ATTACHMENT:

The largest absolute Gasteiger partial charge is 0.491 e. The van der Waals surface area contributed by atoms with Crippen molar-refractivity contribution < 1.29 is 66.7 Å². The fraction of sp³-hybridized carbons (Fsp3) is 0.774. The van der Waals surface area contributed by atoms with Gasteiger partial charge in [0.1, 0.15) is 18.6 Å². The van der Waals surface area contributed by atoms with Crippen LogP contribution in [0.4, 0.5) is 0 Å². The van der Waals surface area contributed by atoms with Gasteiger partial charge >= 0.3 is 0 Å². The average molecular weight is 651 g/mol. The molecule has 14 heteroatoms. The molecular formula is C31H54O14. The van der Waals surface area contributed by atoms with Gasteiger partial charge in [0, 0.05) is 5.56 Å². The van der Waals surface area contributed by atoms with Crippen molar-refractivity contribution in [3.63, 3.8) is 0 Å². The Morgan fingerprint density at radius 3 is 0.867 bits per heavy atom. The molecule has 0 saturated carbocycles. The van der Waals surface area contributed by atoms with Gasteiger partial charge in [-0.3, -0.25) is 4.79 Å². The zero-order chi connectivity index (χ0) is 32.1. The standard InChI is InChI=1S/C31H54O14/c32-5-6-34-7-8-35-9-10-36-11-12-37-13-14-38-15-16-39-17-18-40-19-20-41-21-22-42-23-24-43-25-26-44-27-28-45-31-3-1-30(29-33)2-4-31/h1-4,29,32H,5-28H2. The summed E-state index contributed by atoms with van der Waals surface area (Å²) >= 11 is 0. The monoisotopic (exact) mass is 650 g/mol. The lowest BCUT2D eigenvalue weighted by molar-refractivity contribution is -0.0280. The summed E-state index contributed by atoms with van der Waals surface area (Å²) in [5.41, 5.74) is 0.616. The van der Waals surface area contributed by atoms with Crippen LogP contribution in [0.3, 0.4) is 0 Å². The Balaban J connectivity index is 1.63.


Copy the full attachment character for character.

The largest absolute Gasteiger partial charge is 0.491 e. The van der Waals surface area contributed by atoms with Crippen molar-refractivity contribution < 1.29 is 66.7 Å². The fraction of sp³-hybridized carbons (Fsp3) is 0.774. The van der Waals surface area contributed by atoms with Gasteiger partial charge in [0.1, 0.15) is 18.6 Å². The van der Waals surface area contributed by atoms with Crippen LogP contribution in [0.4, 0.5) is 0 Å². The van der Waals surface area contributed by atoms with Gasteiger partial charge >= 0.3 is 0 Å². The average molecular weight is 651 g/mol. The molecule has 14 heteroatoms. The molecular formula is C31H54O14. The van der Waals surface area contributed by atoms with Gasteiger partial charge in [0, 0.05) is 5.56 Å². The van der Waals surface area contributed by atoms with Crippen molar-refractivity contribution in [3.63, 3.8) is 0 Å². The Morgan fingerprint density at radius 3 is 0.867 bits per heavy atom. The molecule has 0 saturated carbocycles. The van der Waals surface area contributed by atoms with Gasteiger partial charge in [-0.3, -0.25) is 4.79 Å². The zero-order chi connectivity index (χ0) is 32.1. The standard InChI is InChI=1S/C31H54O14/c32-5-6-34-7-8-35-9-10-36-11-12-37-13-14-38-15-16-39-17-18-40-19-20-41-21-22-42-23-24-43-25-26-44-27-28-45-31-3-1-30(29-33)2-4-31/h1-4,29,32H,5-28H2. The summed E-state index contributed by atoms with van der Waals surface area (Å²) >= 11 is 0. The monoisotopic (exact) mass is 650 g/mol. The lowest BCUT2D eigenvalue weighted by molar-refractivity contribution is -0.0280. The summed E-state index contributed by atoms with van der Waals surface area (Å²) in [5.41, 5.74) is 0.616. The van der Waals surface area contributed by atoms with Crippen LogP contribution in [0.3, 0.4) is 0 Å². The Balaban J connectivity index is 1.63.